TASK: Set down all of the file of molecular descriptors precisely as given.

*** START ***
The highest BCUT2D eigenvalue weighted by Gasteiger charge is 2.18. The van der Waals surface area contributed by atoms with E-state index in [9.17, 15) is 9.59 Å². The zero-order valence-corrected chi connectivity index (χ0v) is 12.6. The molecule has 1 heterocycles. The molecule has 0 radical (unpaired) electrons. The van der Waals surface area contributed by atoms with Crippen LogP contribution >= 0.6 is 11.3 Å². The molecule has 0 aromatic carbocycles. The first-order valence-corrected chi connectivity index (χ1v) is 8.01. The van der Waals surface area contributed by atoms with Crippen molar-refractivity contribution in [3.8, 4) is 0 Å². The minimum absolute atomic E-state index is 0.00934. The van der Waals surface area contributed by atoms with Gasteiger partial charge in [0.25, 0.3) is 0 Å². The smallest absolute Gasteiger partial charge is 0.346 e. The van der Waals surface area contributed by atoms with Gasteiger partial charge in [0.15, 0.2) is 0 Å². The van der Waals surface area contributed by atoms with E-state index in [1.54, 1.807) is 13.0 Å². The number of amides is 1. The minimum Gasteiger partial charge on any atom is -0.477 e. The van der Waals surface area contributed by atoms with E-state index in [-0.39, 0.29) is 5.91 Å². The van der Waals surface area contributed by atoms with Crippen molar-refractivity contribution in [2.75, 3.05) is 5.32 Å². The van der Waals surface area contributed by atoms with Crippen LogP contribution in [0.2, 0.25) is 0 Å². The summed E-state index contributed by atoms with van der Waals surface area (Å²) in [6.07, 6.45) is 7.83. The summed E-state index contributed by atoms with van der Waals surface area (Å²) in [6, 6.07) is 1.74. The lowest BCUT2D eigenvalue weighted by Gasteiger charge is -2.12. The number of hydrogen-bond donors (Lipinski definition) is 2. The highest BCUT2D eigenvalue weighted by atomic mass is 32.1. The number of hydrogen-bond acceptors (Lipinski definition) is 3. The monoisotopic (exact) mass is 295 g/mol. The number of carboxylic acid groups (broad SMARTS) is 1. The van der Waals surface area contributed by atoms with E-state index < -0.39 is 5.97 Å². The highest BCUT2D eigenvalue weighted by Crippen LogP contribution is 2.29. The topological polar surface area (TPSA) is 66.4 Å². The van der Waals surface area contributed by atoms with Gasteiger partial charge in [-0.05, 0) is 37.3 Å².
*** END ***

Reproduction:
The highest BCUT2D eigenvalue weighted by Gasteiger charge is 2.18. The van der Waals surface area contributed by atoms with E-state index in [9.17, 15) is 9.59 Å². The zero-order valence-corrected chi connectivity index (χ0v) is 12.6. The molecule has 1 heterocycles. The molecule has 0 radical (unpaired) electrons. The van der Waals surface area contributed by atoms with Crippen LogP contribution >= 0.6 is 11.3 Å². The molecule has 0 aromatic carbocycles. The first-order valence-corrected chi connectivity index (χ1v) is 8.01. The van der Waals surface area contributed by atoms with Crippen molar-refractivity contribution in [3.8, 4) is 0 Å². The minimum absolute atomic E-state index is 0.00934. The van der Waals surface area contributed by atoms with Gasteiger partial charge in [0.25, 0.3) is 0 Å². The smallest absolute Gasteiger partial charge is 0.346 e. The van der Waals surface area contributed by atoms with Gasteiger partial charge in [0.15, 0.2) is 0 Å². The van der Waals surface area contributed by atoms with E-state index in [1.54, 1.807) is 13.0 Å². The number of amides is 1. The minimum Gasteiger partial charge on any atom is -0.477 e. The van der Waals surface area contributed by atoms with E-state index in [-0.39, 0.29) is 5.91 Å². The van der Waals surface area contributed by atoms with Crippen molar-refractivity contribution in [2.75, 3.05) is 5.32 Å². The van der Waals surface area contributed by atoms with Crippen LogP contribution in [0.2, 0.25) is 0 Å². The summed E-state index contributed by atoms with van der Waals surface area (Å²) in [6.07, 6.45) is 7.83. The summed E-state index contributed by atoms with van der Waals surface area (Å²) in [6, 6.07) is 1.74. The lowest BCUT2D eigenvalue weighted by Gasteiger charge is -2.12. The number of hydrogen-bond donors (Lipinski definition) is 2. The highest BCUT2D eigenvalue weighted by atomic mass is 32.1. The number of hydrogen-bond acceptors (Lipinski definition) is 3. The monoisotopic (exact) mass is 295 g/mol. The number of carboxylic acid groups (broad SMARTS) is 1. The van der Waals surface area contributed by atoms with E-state index < -0.39 is 5.97 Å². The highest BCUT2D eigenvalue weighted by Crippen LogP contribution is 2.29. The topological polar surface area (TPSA) is 66.4 Å². The van der Waals surface area contributed by atoms with Gasteiger partial charge in [-0.05, 0) is 37.3 Å².